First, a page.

First patented in 1994 by Check Point Software, stateful firewalls are an evolution of the packet filtering firewall. Stateful firewalls were a game changer because they introduced state tables, which permit a firewall to store the status (or state) of each network connection. This information enables stateful firewalls to examine session information (layer 4) as well as inspect each packet’s source and destination information. The session information is compared to existing connections recorded in its state table. If an established connection exists, traffic is allowed to pass through unimpeded; if not, the firewall will perform inspection at both layer 3 and layer 4 prior to making the decision to allow or deny. This process drastically increases the efficiency with which these second-generation firewalls route traffic.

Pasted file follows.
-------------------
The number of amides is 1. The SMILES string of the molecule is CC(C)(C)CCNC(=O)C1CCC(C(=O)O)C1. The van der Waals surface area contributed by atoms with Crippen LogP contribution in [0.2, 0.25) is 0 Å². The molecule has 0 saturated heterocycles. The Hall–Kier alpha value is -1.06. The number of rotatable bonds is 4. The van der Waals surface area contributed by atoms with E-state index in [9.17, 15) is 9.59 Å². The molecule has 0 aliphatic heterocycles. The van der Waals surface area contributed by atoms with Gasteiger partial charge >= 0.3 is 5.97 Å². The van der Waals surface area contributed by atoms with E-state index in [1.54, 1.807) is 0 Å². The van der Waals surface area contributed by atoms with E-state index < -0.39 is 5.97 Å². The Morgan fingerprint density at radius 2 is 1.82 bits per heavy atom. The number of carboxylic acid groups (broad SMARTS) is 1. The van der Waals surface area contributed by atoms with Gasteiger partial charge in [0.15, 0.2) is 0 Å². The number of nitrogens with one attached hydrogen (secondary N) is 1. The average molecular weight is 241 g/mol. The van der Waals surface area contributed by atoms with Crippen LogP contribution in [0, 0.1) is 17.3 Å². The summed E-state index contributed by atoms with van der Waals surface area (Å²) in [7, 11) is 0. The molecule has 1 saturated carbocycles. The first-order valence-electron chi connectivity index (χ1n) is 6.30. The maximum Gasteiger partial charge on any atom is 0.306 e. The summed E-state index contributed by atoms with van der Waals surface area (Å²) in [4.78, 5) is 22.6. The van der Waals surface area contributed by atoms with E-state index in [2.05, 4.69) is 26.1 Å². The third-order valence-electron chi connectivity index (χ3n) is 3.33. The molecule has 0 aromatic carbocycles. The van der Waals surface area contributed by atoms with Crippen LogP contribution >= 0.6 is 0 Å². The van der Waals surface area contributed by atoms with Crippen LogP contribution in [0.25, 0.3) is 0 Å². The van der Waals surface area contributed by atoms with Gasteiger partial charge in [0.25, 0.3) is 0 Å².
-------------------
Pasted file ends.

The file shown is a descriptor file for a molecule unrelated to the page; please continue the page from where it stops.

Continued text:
Stateful firewalls are a bit like the doorman at a club. To get into the club you’re required to show him your ID; after he inspects your ID and verifies that you are of legal age to enter, he lets you in. If you need to go out to your car and grab something, he remembers who you are and lets you back in without a hassle.
Much of the data in our 2017 US Enterprise Architecture study has been eye-opening, but the data from our stateful firewall study has been particularly interesting.